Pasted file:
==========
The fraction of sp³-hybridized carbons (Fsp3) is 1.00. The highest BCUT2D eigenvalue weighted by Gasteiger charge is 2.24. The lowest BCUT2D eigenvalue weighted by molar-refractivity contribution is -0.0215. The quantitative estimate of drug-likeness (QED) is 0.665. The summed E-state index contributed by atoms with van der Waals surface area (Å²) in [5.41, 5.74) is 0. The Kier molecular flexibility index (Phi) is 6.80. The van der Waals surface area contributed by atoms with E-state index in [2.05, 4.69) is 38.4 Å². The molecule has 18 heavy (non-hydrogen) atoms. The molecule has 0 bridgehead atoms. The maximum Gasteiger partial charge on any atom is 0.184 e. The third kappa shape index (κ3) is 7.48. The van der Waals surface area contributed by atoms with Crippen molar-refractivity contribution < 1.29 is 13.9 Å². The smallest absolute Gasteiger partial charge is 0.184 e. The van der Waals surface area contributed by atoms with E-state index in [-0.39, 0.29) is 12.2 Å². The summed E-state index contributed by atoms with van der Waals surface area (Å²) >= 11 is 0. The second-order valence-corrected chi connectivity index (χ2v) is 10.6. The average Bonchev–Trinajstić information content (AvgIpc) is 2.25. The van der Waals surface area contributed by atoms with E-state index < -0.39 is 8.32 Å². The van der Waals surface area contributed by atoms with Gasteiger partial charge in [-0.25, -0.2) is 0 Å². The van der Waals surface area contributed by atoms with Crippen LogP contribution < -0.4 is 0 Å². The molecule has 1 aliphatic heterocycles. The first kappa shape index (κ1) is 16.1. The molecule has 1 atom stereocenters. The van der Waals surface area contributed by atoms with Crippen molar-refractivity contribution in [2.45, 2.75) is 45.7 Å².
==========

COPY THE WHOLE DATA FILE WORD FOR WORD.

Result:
The fraction of sp³-hybridized carbons (Fsp3) is 1.00. The highest BCUT2D eigenvalue weighted by Gasteiger charge is 2.24. The lowest BCUT2D eigenvalue weighted by molar-refractivity contribution is -0.0215. The quantitative estimate of drug-likeness (QED) is 0.665. The summed E-state index contributed by atoms with van der Waals surface area (Å²) in [5.41, 5.74) is 0. The Kier molecular flexibility index (Phi) is 6.80. The van der Waals surface area contributed by atoms with E-state index in [2.05, 4.69) is 38.4 Å². The molecule has 18 heavy (non-hydrogen) atoms. The molecule has 0 bridgehead atoms. The maximum Gasteiger partial charge on any atom is 0.184 e. The third kappa shape index (κ3) is 7.48. The van der Waals surface area contributed by atoms with Crippen molar-refractivity contribution < 1.29 is 13.9 Å². The smallest absolute Gasteiger partial charge is 0.184 e. The van der Waals surface area contributed by atoms with E-state index in [-0.39, 0.29) is 12.2 Å². The summed E-state index contributed by atoms with van der Waals surface area (Å²) >= 11 is 0. The second-order valence-corrected chi connectivity index (χ2v) is 10.6. The average Bonchev–Trinajstić information content (AvgIpc) is 2.25. The van der Waals surface area contributed by atoms with E-state index < -0.39 is 8.32 Å². The van der Waals surface area contributed by atoms with Gasteiger partial charge in [-0.25, -0.2) is 0 Å². The van der Waals surface area contributed by atoms with Crippen LogP contribution < -0.4 is 0 Å². The molecule has 1 aliphatic heterocycles. The first kappa shape index (κ1) is 16.1. The molecule has 1 atom stereocenters. The van der Waals surface area contributed by atoms with Crippen molar-refractivity contribution in [2.45, 2.75) is 45.7 Å².